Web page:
What are A or B Batteries?

Vintage Radio “B” Batteries

We all use “AAA”, “AA”, “C”, and “D” batteries. I heard today that there was a “B” battery and wanted to find out what that was about. In my initial research, I also saw there was an “A” battery, too.

The “A” battery is used to provide power to the filament of a vacuum tube[1]. It is sometimes colloquially referred to as a “wet battery”. (A dry cell could be used for the purpose, but the ampere-hour capacity of dry cells was too low at the time to be of practical use in this service.) The term comes from the days of valve (tube) radios when it was common practice to use a dry battery for the plate (anode) voltage and a rechargeable lead/acid “wet” battery for the filament voltage.

“A” batteries were initially 2 volts, being lead acid accumulators, but with the introduction of all dry battery radios, 1.4 volts became more common. Other voltages can be encountered.

The “B” battery is used to provide the plate voltage of a vacuum tube. It is sometimes colloquially referred to as a “dry battery” (although there’s no reason why a “wet” battery of suitable voltage couldn’t be utilized for the purpose). The filament is primarily a heat source and therefore the “A” battery supplies significant current and rapidly discharges. The “B” battery experiences comparatively little current draw and retains its stored capacity far longer than an “A” battery.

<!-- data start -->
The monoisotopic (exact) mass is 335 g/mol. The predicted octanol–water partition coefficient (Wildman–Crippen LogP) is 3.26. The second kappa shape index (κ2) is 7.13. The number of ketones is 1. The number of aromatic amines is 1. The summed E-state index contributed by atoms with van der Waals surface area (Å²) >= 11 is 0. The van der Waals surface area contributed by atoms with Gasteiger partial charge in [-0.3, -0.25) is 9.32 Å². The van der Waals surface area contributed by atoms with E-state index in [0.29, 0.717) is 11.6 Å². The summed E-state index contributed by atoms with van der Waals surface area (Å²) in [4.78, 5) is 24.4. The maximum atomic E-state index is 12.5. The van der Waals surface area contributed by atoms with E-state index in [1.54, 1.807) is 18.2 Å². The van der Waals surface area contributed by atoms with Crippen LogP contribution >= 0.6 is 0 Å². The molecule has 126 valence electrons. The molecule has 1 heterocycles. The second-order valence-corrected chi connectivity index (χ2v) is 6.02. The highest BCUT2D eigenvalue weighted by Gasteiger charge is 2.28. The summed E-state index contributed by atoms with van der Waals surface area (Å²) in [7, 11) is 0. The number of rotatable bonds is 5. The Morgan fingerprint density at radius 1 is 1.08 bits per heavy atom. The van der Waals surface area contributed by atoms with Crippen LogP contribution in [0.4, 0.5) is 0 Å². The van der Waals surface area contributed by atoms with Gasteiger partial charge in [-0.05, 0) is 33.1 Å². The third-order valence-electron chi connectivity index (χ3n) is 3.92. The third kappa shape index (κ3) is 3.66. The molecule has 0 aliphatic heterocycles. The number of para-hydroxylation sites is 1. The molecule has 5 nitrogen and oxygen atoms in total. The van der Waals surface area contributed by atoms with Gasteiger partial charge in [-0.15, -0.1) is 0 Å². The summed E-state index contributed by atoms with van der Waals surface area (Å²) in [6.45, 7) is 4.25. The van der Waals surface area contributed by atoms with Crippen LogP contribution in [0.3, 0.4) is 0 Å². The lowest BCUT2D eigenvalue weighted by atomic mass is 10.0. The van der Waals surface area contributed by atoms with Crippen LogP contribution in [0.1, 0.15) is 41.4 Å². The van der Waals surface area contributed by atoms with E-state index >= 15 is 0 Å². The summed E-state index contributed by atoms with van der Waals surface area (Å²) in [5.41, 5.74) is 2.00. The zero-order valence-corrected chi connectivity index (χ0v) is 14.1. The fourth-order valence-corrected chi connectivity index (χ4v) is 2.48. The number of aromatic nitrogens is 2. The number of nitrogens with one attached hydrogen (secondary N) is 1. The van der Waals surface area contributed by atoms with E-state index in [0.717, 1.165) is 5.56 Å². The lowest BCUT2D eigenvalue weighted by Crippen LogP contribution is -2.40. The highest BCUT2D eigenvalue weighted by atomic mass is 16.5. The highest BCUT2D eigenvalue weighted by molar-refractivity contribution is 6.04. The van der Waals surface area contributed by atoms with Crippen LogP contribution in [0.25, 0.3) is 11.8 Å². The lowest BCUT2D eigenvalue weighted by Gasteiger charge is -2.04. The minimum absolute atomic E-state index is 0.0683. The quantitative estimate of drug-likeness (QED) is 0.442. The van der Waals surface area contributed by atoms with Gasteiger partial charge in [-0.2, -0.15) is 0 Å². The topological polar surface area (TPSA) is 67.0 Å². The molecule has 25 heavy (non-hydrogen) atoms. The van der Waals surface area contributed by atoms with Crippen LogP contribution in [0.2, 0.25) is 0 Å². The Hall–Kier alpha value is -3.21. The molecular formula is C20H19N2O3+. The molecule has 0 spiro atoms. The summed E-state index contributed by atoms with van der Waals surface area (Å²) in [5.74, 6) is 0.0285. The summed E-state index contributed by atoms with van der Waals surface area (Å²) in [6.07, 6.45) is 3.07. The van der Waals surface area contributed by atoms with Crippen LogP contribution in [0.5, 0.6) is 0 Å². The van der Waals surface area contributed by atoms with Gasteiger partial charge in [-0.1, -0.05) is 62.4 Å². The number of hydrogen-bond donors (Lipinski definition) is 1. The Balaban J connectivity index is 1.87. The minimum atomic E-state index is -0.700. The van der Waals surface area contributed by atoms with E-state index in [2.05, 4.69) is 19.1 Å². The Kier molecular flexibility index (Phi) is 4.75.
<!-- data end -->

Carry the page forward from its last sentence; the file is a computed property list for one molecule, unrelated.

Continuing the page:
Early “B” batteries used with bright emitter tubes were 120 volts, but these quickly became obsolete as they were replaced with examples having voltages of typically 45 volts, 67½ volts, or 90 volts as more efficient tubes became available

In 1924, the naming system became standardized to keep things uniform as technology continued to flourish. The system used to be based on numbers, and when the alphabetic system was adopted, there was one straggler from the old system in the form of the No. 6 battery. In the new system, as the alphabet progressed, the batteries would periodically get larger and larger. So, at one point, the now largely out-of-use.

“A” batteries were the smallest available. “AA” and “AAA” were added to the system to denote the two newer battery sizes that were smaller than the “A”. “B” batteries, and “A” batteries, for that matter, stopped having a lot of practical uses, so they largely went out of vogue.

“B” batteries are still sometimes used in Europe for lanterns and bicycle lamps. According to Energizer, though, their popularity is dwindling there, too, and they might be completely discontinued.

  1. A generic triode vacuum tube circuit showing “A”, “B” and “C” batteries

Further Reading


Readers Digest
Mental Floss
Today I Found Out

Author: Doyle

I was born in Atlanta, moved to Alpharetta at 4, lived there for 53 years and moved to Decatur in 2016. I've worked at such places as Richway, North Fulton Medical Center, Management Science America (Computer Tech/Project Manager) and Stacy's Compounding Pharmacy (Pharmacy Tech).

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